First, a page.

Is Older Wine Better?
One common misconception is that old wine is good wine. People see a 2011 bottle of red wine and automatically say, “oh this must be good, its been aged 10 years.” While it could be true that the wine has aged 10 years, age alone does not equate to good wine.
First, the year on a bottle of wine represents the year that the grapes were harvested. This does not mean that the wine was made immediately after harvest, which is ideal. Due to a rise in the use of frozen grape must, winemakers are making wine well after harvest. So, technically a grape can be picked during the harvest season of one year, frozen, and then used to make wine months later. For example, a grape harvested in October 2018, can be frozen and used for winemaking in January 2019. The grapes would be 2018 grapes but technically that wine would not have been aged for three years.
Another thing to consider is the difference between barrel aging and bottle aging. Sometimes a wine is bottled, released, distributed, and simply does not sell. When this happens, that 2011 Pinot for $15 is probably not a steal. It may just be a bad batch of wine that no one else wanted for 11 years. Consequently, after bottling, it sat in some distributors warehouse or storage bay at some grocery store and collected dust. It was then dramatically marked down and put on a shelf for you, an unsuspecting customer.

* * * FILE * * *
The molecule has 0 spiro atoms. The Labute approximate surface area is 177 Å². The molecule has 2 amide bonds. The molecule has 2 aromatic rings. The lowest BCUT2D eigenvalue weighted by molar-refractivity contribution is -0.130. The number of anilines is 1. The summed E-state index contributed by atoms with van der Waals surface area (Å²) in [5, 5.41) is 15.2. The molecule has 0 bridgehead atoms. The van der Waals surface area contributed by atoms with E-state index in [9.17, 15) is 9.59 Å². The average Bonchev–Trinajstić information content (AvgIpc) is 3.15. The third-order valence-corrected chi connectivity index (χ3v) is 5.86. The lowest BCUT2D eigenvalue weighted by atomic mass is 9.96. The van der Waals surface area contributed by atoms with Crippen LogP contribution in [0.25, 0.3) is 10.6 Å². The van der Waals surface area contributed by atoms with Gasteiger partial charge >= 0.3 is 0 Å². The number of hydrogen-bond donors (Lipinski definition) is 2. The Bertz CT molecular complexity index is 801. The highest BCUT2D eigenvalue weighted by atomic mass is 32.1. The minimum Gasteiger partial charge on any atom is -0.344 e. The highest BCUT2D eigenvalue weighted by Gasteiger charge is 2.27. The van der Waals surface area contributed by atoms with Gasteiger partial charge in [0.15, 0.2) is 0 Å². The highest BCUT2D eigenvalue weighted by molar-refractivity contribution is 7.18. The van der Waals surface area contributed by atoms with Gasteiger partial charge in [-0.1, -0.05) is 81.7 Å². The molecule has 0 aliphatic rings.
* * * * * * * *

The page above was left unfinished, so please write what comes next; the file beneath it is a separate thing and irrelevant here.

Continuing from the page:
This is completely different from barrel aging which is the intentional aging of wine in a wood barrel to add certain characteristics and flavors to the wine. Different barrels impart different flavors depending on a number of variables including the source of the wood, the age of the barrel, how many times its been used, and to what degree the barrel has been toasted.
The last thing to consider is that not all wine is meant to age. All wine has a lifespan. Some wine is at its best early into its lifecycle and by letting it age, you are simply missing it at its peak. Other wines need time to mature. Wines that are low in acidity and tannin are probably not going to wow you 10 years after they are bottled. Bolder and more tannic wines are your best shot at buying a wine suitable for aging. However, unfortunately, even many of these are crap shoot because what really matters are the quality of the grapes that were used when making the wine and the level of skill used in the winemaking process.
So, the next time you’re thinking of picking a 7-10 year old wine over a 2-3 year old wine based on the perceived age alone, think again!